Xians started and ran the Inquisition.

Xians massacred Jews based on the bible (Christ Killers) on and off for 2,000 years.

The RCC never had much problem with heretics. They just killed them. If there was a lot like the Huegenots or Cathars, they killed them all, genocide.

A few hundred years ago being an apostate, heretic, or atheist could and did get you killed.

It took many brave people and wars which killed tens of millions to end all that.

Think of England2 might be Coumaindain, the anti-Moslem UK bigot. Same trollish lack of interest in engaging with reality. If not, I'm sure he will be here to rage on.

...for all kinds of sexual issues, for children cursing their parents, etc., but it has never ever been put to practice.

Oh really, you know that? You were alive 3,000 years ago? I doubt it. You don't seem to know any history or have 5 minutes and some brains to look it up.

Like all religions Islam is a muddle of superstion and ignorance.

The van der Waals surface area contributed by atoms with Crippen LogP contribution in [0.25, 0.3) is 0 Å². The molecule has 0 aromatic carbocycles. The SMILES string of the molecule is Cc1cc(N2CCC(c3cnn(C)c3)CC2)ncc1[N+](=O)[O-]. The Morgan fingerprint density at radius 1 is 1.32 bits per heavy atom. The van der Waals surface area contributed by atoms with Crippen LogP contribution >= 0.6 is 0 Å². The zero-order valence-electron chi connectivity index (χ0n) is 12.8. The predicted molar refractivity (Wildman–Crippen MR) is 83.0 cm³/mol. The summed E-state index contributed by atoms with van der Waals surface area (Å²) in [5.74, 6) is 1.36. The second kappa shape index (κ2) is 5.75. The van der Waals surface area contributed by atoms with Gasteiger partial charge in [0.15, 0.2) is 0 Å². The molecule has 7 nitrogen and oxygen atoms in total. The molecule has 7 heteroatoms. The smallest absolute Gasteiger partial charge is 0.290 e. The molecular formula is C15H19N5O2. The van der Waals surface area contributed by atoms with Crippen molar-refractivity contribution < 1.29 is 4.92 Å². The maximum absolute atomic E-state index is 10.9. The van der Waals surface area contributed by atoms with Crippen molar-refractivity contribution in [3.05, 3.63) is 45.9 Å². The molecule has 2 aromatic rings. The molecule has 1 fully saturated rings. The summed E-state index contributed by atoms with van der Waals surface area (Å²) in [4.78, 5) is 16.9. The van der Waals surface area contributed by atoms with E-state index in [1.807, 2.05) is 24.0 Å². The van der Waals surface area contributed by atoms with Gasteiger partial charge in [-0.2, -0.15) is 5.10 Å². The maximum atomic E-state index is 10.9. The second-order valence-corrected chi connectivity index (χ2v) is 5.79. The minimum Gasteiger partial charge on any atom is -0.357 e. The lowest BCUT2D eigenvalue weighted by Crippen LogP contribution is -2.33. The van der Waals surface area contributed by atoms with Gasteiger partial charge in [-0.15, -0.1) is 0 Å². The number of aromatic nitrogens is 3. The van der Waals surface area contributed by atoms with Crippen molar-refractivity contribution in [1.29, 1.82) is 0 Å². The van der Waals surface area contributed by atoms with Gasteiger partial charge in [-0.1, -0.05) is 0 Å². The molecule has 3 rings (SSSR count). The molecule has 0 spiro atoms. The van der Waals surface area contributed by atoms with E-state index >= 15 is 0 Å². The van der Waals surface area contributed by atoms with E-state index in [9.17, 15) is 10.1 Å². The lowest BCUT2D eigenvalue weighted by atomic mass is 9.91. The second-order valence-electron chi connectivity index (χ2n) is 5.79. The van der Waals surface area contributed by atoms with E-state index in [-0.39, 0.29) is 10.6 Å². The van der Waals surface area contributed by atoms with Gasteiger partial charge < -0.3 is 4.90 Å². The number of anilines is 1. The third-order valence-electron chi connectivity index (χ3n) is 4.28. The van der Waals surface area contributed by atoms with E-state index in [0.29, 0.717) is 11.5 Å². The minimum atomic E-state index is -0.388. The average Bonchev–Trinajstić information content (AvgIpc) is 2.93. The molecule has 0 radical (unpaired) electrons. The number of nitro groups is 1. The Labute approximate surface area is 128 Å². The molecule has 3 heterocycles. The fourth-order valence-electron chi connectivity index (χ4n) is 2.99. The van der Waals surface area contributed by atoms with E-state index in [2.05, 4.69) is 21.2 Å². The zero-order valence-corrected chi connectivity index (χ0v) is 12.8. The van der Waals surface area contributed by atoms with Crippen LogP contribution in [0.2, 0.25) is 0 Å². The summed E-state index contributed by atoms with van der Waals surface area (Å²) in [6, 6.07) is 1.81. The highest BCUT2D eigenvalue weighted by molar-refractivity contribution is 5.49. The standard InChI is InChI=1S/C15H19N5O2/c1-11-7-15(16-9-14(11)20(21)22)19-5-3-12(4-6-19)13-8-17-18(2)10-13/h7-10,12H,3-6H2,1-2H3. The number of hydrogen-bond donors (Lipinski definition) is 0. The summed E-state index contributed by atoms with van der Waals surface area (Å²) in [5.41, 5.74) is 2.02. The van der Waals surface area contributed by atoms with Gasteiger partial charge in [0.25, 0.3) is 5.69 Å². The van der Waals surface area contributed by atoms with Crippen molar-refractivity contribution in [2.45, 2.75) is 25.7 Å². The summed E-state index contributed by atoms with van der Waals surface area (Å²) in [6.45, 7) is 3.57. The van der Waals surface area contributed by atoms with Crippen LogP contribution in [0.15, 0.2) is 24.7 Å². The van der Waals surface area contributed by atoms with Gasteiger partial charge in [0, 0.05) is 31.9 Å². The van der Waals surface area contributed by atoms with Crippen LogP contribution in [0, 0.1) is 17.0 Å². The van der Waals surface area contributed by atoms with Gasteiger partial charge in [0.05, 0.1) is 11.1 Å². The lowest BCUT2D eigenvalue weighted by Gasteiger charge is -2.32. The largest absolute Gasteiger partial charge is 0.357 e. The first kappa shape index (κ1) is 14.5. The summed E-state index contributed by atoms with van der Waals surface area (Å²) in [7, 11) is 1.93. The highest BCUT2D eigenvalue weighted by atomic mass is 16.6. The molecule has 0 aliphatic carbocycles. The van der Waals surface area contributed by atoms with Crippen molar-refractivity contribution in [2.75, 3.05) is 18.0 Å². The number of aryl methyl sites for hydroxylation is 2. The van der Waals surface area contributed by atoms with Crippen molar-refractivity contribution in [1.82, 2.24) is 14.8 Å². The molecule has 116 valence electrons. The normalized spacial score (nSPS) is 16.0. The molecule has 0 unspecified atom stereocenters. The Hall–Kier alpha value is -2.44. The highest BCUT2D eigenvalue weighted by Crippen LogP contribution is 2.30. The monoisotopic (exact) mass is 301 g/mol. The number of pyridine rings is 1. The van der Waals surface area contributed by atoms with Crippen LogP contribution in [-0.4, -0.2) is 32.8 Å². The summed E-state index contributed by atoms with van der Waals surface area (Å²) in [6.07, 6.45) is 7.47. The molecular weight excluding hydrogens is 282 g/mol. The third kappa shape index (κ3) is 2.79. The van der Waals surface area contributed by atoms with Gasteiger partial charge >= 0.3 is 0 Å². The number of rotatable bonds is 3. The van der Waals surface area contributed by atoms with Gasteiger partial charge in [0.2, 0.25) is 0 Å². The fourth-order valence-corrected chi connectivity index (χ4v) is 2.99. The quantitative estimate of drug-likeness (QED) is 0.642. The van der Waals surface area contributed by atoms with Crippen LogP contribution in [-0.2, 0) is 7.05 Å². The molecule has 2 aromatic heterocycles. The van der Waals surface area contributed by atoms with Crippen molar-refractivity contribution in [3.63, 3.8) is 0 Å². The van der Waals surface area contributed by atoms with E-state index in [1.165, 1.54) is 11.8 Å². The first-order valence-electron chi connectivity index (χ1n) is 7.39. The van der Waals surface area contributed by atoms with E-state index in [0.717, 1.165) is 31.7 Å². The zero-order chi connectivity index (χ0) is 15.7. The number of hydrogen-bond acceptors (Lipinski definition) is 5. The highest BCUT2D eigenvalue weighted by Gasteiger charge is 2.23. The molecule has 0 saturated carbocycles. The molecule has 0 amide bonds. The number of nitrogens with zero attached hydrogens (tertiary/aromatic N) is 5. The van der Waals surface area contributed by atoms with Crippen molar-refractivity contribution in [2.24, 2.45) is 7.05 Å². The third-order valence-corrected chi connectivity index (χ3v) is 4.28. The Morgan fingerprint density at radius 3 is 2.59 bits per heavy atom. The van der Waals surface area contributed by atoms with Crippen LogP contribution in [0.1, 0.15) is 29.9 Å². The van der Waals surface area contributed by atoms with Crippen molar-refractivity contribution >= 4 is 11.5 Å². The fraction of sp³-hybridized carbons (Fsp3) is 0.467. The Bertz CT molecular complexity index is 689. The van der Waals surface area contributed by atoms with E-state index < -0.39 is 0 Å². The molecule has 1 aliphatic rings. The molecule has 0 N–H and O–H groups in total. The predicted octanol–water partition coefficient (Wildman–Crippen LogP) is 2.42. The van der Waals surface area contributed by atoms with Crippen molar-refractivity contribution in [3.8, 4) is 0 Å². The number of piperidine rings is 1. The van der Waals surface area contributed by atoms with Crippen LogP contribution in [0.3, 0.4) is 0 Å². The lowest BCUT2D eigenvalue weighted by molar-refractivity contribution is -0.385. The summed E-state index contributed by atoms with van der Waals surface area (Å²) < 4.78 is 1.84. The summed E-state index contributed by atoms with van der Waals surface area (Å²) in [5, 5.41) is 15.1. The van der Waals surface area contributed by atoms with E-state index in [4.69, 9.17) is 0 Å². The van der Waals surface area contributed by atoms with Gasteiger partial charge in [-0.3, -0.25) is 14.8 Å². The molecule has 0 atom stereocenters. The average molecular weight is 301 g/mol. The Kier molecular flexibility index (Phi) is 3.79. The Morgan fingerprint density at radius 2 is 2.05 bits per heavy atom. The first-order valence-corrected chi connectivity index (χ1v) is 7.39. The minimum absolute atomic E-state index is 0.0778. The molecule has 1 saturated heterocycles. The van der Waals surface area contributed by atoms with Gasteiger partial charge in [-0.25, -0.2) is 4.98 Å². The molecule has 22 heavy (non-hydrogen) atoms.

But there are something like a *billion* freaking Muslims out there who AREN'T screaming sword-waving fundies, just like there are billions of Protestants who aren't members of Fred the Cryptkeeper's church.

The ONLY reason the crazy swordwavers have any power is the cowards running Saudi Arabia have bought them off by letting them terrorize their citizens and the rest of the world in exchange for letting the Princes keep their heads, power and money.

The sooner we move away from a petroleum-based economy, the sooner we can let these ignorant savages fall back into their little tribal holes where they so richly deserve to remain.

Calm down. Take some medication and breathe deeply a few times. I'm lying? Do you actually know me? If you want to discuss rationally and respectfully, OK. Otherwise, it's a waste of time to discuss with someone who is basically hysterically screaming. As for being from the UK, I most definitely am not. I have nothing to do with the UK.